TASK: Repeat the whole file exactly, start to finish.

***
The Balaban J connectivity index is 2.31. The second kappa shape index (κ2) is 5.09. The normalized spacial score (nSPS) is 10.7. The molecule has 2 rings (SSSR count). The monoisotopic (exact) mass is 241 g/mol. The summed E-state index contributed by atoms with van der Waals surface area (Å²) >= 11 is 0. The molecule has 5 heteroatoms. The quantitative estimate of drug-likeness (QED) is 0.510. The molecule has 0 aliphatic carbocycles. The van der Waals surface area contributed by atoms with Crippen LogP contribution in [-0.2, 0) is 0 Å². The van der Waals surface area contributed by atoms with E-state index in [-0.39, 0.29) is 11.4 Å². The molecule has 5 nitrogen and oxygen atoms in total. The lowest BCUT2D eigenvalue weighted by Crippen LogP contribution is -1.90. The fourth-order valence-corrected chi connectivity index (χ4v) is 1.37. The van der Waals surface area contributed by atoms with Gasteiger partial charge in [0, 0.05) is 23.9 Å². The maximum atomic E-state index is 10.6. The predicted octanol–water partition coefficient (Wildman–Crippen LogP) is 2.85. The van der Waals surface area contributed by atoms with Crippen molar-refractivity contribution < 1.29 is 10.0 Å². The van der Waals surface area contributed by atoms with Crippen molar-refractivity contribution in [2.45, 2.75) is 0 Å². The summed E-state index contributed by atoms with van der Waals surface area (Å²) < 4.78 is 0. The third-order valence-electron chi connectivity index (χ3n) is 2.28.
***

The Balaban J connectivity index is 2.31. The second kappa shape index (κ2) is 5.09. The normalized spacial score (nSPS) is 10.7. The molecule has 2 rings (SSSR count). The monoisotopic (exact) mass is 241 g/mol. The summed E-state index contributed by atoms with van der Waals surface area (Å²) >= 11 is 0. The molecule has 5 heteroatoms. The quantitative estimate of drug-likeness (QED) is 0.510. The molecule has 0 aliphatic carbocycles. The van der Waals surface area contributed by atoms with Crippen LogP contribution in [-0.2, 0) is 0 Å². The van der Waals surface area contributed by atoms with E-state index in [-0.39, 0.29) is 11.4 Å². The molecule has 5 nitrogen and oxygen atoms in total. The lowest BCUT2D eigenvalue weighted by Crippen LogP contribution is -1.90. The fourth-order valence-corrected chi connectivity index (χ4v) is 1.37. The van der Waals surface area contributed by atoms with Gasteiger partial charge in [0, 0.05) is 23.9 Å². The maximum atomic E-state index is 10.6. The predicted octanol–water partition coefficient (Wildman–Crippen LogP) is 2.85. The van der Waals surface area contributed by atoms with Crippen molar-refractivity contribution < 1.29 is 10.0 Å². The van der Waals surface area contributed by atoms with Crippen molar-refractivity contribution in [2.45, 2.75) is 0 Å². The summed E-state index contributed by atoms with van der Waals surface area (Å²) < 4.78 is 0. The third-order valence-electron chi connectivity index (χ3n) is 2.28.